winter solstice Stonehenge: Today, Dec. 21, is the first official day of winter, otherwise known as the winter solstice. The day of a winter solstice is when we have the longest night and the shortest day of the year. For us in the northern hemisphere, it occurs late December.
Winter solstice has been celebrated in cultures all over the world for thousands of years. So what’s so special about this day with the longest night and the shortest day? Long ago, it was a very important happening that we needed to recognize because we had to grow our own food to stay alive.
People quickly learned weather played a huge part in growing crops as well as many other plants. The success of their food crops depended on remembering when to plant and to harvest, especially in colder northern areas.
winter solstice stonehenge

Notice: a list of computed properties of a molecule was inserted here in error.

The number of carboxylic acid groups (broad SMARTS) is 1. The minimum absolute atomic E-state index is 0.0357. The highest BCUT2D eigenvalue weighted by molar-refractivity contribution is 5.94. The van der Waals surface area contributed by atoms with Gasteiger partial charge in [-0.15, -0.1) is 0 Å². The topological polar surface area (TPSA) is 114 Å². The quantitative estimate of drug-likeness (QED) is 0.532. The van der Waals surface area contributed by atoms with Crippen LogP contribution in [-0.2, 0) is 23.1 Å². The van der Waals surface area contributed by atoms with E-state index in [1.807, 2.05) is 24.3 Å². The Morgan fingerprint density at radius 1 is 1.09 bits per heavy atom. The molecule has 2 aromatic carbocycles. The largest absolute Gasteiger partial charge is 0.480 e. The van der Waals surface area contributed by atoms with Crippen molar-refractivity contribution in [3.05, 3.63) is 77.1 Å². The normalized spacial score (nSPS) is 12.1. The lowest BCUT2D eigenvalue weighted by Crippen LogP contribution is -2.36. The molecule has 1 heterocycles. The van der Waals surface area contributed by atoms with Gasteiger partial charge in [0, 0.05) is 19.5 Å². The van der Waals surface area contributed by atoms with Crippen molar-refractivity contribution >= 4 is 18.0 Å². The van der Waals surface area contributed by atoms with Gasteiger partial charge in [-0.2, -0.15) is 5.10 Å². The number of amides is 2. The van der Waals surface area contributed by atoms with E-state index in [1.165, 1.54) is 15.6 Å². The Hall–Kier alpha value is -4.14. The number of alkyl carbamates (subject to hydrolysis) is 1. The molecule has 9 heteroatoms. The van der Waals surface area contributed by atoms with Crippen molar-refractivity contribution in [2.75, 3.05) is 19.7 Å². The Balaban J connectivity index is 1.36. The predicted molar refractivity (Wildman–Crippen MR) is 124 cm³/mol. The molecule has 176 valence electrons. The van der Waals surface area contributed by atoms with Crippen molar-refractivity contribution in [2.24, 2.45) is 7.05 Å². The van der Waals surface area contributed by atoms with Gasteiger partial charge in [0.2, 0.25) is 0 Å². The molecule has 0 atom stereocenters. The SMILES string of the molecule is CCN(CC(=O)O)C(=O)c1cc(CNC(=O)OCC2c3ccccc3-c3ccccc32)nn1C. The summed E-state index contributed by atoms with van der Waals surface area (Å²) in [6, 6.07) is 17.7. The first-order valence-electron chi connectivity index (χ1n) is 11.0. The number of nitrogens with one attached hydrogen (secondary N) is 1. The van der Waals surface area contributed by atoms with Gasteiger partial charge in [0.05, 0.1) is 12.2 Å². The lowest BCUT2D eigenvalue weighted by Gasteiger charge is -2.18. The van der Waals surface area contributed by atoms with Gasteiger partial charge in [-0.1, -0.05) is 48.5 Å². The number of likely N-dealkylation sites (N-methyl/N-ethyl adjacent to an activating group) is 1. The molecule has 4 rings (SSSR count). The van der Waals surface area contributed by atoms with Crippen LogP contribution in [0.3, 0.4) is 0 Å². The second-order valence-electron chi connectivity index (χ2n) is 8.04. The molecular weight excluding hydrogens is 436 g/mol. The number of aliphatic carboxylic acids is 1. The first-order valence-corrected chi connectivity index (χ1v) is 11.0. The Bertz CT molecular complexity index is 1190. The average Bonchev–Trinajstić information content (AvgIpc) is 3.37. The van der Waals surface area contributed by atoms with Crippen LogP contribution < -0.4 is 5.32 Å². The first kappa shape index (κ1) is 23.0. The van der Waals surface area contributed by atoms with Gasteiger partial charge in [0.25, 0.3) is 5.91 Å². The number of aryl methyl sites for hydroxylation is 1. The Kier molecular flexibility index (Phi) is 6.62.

It was discovered the change in the days length was a very important clue for many plants and animals. These clues, such as longer or shorter daylight, help plants and animals determine when it’s time to produce seeds or fruits, migrate, reproduce or to even just shut down temporarily. Planting a crop of leafy greens in the middle of winter only to have a foot or more of snow bury it a few weeks later was not acceptable.
Saturday also sees the Full Cold Moon at 12:49 p.m. EST. The Moon will be at its highest in the sky for the entire year around midnight. What a sight that would be if there was snow on the ground to capture all of that moonlight! A true winter wonderland would be ours.
If you are up at least 30 minutes before dawn on Dec. 21 and 22, and you have a clear view of the southeast horizon, be sure to look for blazing Venus, the “Morning Star” — you can’t miss it. To the lower left of Venus, near the horizon, you will see two other somewhat bright “stars” — they are Mercury, the planet closest to the Sun, and, below that, Jupiter, the biggest of the planets. They will be about a degree apart and quite the sight, as you can see in my pics of them from this week.
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